In March of 2010, author Seth Grahame-Smith revealed to the world disturbing truths about the 16th president of the United States. By now you have probably heard of his book, Abraham Lincoln, Vampire Hunter. It has spawned a movie by the same name that will be released to theaters this Friday.
Personally I am fascinated by the concept of it for a couple of reasons. First of all, I am originally from Illinois, proudly nicknamed the “Land of Lincoln.” I grew up in a small town barely thirty miles from the capitol city of Illinois (NOT Chicago!) in which you can find: the Lincoln Presidential Museum, the Lincoln Depot, Lincoln’s tomb, Lincoln’s law office, Lincoln’s home, Lincoln Memorial Gardens, and the Abraham Lincoln Presidential Museum. If you swing by Springfield’s First Presbyterian Church (and why wouldn’t you?), you will even be treated to a glimpse of the very pew purchased by the Lincoln family. A quick 25 minute drive takes you to Petersburg, IL where you can walk through Abraham Lincoln’s New Salem State Park, a replica of the village where Lincoln spent several years as a not-so-successful small businessman. Amazingly, I’m pretty sure this list is not exhaustive.
As an elementary school student and Girl Scout, I pretty much toured them all, with the exception of the Presidential Museum, which only opened in 2005. I have, however, been to the museum multiple times as an adult and can unapologetically state that it is worth a visit. Make sure you don’t miss the “Ghosts of the Library” show. Tell them the practical historian sent you. They won’t know what you’re talking about, but I’ll appreciate the plug anyway.
The point is, like all kids from Illinois (except for maybe those from Chicago), I know a thing or two about Abraham Lincoln. I did not, however, know he was a successful vampire hunter.
The other reason that I find Grahame-Smith’s book so fascinating is that I also write historical fiction and so what he has done here presents a really interesting look at what writers can (or should) and cannot (or should not) do with (or to) history. The book begins with three “Facts”:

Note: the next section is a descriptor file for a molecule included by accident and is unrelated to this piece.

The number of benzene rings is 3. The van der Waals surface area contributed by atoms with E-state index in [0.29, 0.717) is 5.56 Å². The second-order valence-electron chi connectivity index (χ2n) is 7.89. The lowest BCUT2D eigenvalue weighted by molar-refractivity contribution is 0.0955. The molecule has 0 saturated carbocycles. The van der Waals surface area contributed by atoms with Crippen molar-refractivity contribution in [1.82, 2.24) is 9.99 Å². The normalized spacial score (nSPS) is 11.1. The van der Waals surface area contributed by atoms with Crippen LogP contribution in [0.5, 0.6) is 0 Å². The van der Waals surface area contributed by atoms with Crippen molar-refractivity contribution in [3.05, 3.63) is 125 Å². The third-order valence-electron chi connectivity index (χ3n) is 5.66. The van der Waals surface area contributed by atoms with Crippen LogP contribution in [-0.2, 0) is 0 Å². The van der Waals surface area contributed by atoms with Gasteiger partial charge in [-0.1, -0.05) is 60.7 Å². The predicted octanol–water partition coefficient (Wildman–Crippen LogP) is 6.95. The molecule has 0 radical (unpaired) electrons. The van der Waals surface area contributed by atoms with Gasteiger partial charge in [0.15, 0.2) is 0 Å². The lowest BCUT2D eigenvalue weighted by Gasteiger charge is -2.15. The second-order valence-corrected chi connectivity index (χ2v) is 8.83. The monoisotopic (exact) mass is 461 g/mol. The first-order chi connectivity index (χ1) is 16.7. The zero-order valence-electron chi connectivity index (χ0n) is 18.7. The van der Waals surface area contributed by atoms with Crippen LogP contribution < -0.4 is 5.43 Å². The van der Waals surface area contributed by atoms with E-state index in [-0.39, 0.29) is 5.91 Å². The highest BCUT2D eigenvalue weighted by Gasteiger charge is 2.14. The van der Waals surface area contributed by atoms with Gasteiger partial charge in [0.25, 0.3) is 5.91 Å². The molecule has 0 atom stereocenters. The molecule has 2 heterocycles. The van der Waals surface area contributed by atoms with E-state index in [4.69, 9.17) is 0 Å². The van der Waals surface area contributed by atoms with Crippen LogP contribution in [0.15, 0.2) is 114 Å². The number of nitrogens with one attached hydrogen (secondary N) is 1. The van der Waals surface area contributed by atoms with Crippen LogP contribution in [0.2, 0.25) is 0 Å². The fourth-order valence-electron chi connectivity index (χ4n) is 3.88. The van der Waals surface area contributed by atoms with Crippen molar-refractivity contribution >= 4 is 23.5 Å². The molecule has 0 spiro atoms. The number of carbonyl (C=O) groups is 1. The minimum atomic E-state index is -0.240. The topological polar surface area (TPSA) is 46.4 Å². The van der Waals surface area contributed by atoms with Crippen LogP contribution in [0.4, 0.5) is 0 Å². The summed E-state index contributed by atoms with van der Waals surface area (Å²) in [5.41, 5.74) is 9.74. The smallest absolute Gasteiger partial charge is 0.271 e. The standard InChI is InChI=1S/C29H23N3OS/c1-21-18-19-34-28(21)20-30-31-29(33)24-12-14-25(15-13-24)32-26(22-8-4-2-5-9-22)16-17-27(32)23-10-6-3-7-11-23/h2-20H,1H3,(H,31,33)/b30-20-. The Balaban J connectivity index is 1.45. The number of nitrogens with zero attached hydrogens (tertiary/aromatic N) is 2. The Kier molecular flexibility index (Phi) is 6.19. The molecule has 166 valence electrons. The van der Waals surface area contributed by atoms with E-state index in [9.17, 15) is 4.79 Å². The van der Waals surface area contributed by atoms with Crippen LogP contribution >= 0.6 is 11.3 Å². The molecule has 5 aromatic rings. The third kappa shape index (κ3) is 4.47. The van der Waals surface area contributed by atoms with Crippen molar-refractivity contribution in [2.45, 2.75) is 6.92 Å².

- For over 250 years, between 1607 and 1865, vampires thrived in the shadows of America. Few humans believed in them.
- Abraham Lincoln was one of the gifted vampire hunters of his day, and kept a secret journal about his lifelong war against them.
- Rumors of the journal’s existence have long been a favorite topic among historians and Lincoln biographers. Most dismiss it as myth.
I’d like to take a closer look at these three statements.
1. In 1607, the British merchant ship Cormorant set sail from Portsmouth, England under the direction of Captain Horatio Wheeler. Aboard the ship was a sailor by the name of Andrew Oglethorpe who’d had an unfortunate run-in with a vampire just prior the journey. Vampirism spread like wildfire through this “ship of the dead.” Its newly undead crew, furious with Wheeler for allowing a vampire to join the crew in the first place, immediately mutinied and elected a much more capable (and seemingly curse-resistant) captain by the name of Jack Sparrow whose obsession with treasure led them eventually toward the islands of the Caribbean. So that date checks out.
Where Grahame-Smith makes his mistake, however, is with his end date of 1865. In actuality (assuming we can trust the information trudged up in a random Google search, and I think we all agree that we can), Abraham Lincoln was far from the last US president who dealt with the American vampire problem.